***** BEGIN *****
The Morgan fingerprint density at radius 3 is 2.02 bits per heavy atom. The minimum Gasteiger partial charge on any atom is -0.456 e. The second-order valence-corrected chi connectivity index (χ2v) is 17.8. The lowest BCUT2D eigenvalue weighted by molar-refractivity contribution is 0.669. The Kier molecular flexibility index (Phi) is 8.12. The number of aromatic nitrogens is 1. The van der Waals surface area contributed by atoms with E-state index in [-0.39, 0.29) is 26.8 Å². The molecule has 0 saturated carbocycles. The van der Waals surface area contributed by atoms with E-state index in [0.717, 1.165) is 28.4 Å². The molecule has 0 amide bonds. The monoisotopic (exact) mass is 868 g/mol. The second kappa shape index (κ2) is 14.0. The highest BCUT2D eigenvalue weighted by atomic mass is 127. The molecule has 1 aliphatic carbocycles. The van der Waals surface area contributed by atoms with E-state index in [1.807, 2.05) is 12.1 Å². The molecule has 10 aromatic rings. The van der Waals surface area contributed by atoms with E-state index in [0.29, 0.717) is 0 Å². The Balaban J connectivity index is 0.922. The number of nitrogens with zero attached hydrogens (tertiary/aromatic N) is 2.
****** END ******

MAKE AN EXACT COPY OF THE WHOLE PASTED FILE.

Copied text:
The Morgan fingerprint density at radius 3 is 2.02 bits per heavy atom. The minimum Gasteiger partial charge on any atom is -0.456 e. The second-order valence-corrected chi connectivity index (χ2v) is 17.8. The lowest BCUT2D eigenvalue weighted by molar-refractivity contribution is 0.669. The Kier molecular flexibility index (Phi) is 8.12. The number of aromatic nitrogens is 1. The van der Waals surface area contributed by atoms with E-state index in [-0.39, 0.29) is 26.8 Å². The molecule has 0 saturated carbocycles. The van der Waals surface area contributed by atoms with E-state index in [0.717, 1.165) is 28.4 Å². The molecule has 0 amide bonds. The monoisotopic (exact) mass is 868 g/mol. The second kappa shape index (κ2) is 14.0. The highest BCUT2D eigenvalue weighted by atomic mass is 127. The molecule has 1 aliphatic carbocycles. The van der Waals surface area contributed by atoms with E-state index in [1.807, 2.05) is 12.1 Å². The molecule has 10 aromatic rings. The van der Waals surface area contributed by atoms with E-state index in [0.29, 0.717) is 0 Å². The Balaban J connectivity index is 0.922. The number of nitrogens with zero attached hydrogens (tertiary/aromatic N) is 2.